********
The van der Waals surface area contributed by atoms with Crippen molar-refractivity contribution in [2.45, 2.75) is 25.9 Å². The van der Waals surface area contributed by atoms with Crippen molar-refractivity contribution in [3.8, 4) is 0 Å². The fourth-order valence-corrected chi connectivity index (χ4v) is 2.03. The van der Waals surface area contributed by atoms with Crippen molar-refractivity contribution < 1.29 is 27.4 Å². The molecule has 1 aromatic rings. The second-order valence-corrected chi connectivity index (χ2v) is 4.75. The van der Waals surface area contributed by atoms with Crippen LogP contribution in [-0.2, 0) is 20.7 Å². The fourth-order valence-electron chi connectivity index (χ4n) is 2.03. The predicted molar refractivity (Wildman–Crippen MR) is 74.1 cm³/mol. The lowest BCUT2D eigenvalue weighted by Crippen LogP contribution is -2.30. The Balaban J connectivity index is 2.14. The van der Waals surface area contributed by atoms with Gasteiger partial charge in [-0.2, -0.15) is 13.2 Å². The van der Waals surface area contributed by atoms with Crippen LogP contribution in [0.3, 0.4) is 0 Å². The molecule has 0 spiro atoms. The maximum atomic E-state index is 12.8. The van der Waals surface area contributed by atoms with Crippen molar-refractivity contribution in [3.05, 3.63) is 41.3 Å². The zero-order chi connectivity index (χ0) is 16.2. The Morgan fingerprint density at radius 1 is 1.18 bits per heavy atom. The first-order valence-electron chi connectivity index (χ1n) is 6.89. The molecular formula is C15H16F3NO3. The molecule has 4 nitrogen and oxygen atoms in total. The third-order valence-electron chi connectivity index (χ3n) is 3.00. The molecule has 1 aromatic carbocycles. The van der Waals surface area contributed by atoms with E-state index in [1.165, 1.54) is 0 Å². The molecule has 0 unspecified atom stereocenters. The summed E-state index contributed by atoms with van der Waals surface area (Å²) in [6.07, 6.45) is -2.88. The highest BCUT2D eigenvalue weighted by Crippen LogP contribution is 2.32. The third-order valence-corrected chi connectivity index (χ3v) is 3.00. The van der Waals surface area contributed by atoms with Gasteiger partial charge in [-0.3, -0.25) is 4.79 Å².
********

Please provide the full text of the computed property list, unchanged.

The van der Waals surface area contributed by atoms with Crippen molar-refractivity contribution in [2.45, 2.75) is 25.9 Å². The van der Waals surface area contributed by atoms with Crippen molar-refractivity contribution in [3.8, 4) is 0 Å². The fourth-order valence-corrected chi connectivity index (χ4v) is 2.03. The van der Waals surface area contributed by atoms with Crippen molar-refractivity contribution < 1.29 is 27.4 Å². The molecule has 1 aromatic rings. The second-order valence-corrected chi connectivity index (χ2v) is 4.75. The van der Waals surface area contributed by atoms with Crippen LogP contribution in [-0.2, 0) is 20.7 Å². The fourth-order valence-electron chi connectivity index (χ4n) is 2.03. The predicted molar refractivity (Wildman–Crippen MR) is 74.1 cm³/mol. The lowest BCUT2D eigenvalue weighted by Crippen LogP contribution is -2.30. The Balaban J connectivity index is 2.14. The van der Waals surface area contributed by atoms with Gasteiger partial charge in [-0.2, -0.15) is 13.2 Å². The van der Waals surface area contributed by atoms with Crippen LogP contribution in [0.3, 0.4) is 0 Å². The molecule has 0 spiro atoms. The maximum atomic E-state index is 12.8. The van der Waals surface area contributed by atoms with Crippen molar-refractivity contribution in [3.05, 3.63) is 41.3 Å². The zero-order chi connectivity index (χ0) is 16.2. The Morgan fingerprint density at radius 1 is 1.18 bits per heavy atom. The first-order valence-electron chi connectivity index (χ1n) is 6.89. The molecular formula is C15H16F3NO3. The molecule has 4 nitrogen and oxygen atoms in total. The third-order valence-electron chi connectivity index (χ3n) is 3.00. The molecule has 1 aromatic carbocycles. The van der Waals surface area contributed by atoms with E-state index in [1.165, 1.54) is 0 Å². The molecule has 0 unspecified atom stereocenters. The summed E-state index contributed by atoms with van der Waals surface area (Å²) in [6.07, 6.45) is -2.88. The highest BCUT2D eigenvalue weighted by Crippen LogP contribution is 2.32. The third-order valence-corrected chi connectivity index (χ3v) is 3.00. The van der Waals surface area contributed by atoms with Gasteiger partial charge in [-0.3, -0.25) is 4.79 Å².